BEIJING—The Chinese regime has appointed a new military commander in Xinjiang where authorities have locked up more than a million Uyghurs and members of other Muslim minorities in what the regime claims to be a “counter-terrorism” campaign.
Lt. Gen. Wang Haijiang will oversee a massive military presence in the northwestern region that borders on several unstable Central Asian states, along with Pakistan and Afghanistan, from which U.S. troops are withdrawing.
Like Xinjiang’s Chinese Communist Party (CCP) chief Chen Quanguo, Wang previously served in Tibet, which also hosts large numbers of troops to suppress anti-CCP sentiment among the native Tibetan population and guard the disputed border with India, where the two nations had a deadly clash last year.
Following the U.S. lead, a growing number of countries have recognized the CCP’s suppression in Xinjiang as a “genocide.”
Wang’s unannounced appointment was revealed on the Xinjiang Military District’s social media feed showing him presiding at a retirement ceremony for senior officers on Wednesday.
Wang saw combat during a border war with Vietnam in the early 1980s and served in an elite People’s Liberation Army unit, according to state media reports.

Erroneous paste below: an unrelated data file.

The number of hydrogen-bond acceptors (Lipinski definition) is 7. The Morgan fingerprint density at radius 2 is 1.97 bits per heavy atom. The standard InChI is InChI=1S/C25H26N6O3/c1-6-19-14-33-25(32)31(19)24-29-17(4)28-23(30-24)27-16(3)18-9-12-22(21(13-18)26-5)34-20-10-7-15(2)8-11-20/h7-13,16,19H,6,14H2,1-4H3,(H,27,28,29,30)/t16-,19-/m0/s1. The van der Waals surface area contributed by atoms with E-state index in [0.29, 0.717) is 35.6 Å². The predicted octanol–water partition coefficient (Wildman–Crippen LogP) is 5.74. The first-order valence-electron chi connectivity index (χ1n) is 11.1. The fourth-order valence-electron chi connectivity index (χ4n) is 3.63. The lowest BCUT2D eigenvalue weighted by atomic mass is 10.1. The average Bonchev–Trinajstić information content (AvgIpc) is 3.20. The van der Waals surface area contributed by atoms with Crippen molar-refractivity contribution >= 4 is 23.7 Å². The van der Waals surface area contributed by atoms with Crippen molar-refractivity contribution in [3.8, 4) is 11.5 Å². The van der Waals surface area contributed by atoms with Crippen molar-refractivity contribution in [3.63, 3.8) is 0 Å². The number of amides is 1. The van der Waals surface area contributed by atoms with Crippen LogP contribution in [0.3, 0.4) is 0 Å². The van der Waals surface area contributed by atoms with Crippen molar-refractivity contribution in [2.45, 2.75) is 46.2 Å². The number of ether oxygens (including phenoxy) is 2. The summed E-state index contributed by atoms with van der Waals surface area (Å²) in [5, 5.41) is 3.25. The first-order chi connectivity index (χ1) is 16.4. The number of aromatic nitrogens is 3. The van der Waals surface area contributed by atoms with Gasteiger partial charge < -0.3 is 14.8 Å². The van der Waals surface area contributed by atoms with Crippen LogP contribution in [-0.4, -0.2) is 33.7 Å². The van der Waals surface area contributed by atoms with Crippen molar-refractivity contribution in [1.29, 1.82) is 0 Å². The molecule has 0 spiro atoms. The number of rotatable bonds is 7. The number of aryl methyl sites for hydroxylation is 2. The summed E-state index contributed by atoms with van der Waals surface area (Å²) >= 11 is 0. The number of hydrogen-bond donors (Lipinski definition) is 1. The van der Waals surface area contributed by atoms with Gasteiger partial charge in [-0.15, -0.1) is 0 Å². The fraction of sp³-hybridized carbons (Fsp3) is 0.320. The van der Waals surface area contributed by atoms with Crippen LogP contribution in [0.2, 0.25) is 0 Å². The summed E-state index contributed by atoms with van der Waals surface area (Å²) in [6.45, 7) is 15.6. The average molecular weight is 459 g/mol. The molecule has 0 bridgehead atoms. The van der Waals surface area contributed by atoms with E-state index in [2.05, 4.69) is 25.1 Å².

The U.S. withdrawal from Afghanistan is a particular concern for Beijing, which fears a resurgence of militant Islam along its border.
Chinese Foreign Minister Wang Yi last week hosted a delegation from the Taliban terrorist group, which has been making rapid territorial gains in Afghanistan and is currently engaged in battles for major cities.
Wang told officials that the Chinese regime hopes the Taliban will focus on peace talks and work for unity among all factions and ethnic groups.
He also said the regime hopes the Taliban will “deal resolutely” with the East Turkistan Islamic Movement (ETIM), a group the CCP claims is leading a push for independence in Xinjiang.
Unconfirmed reports say several hundred fighters allied with ETIM are present in northeastern Afghanistan, although many experts doubt the group even exists in any operational form.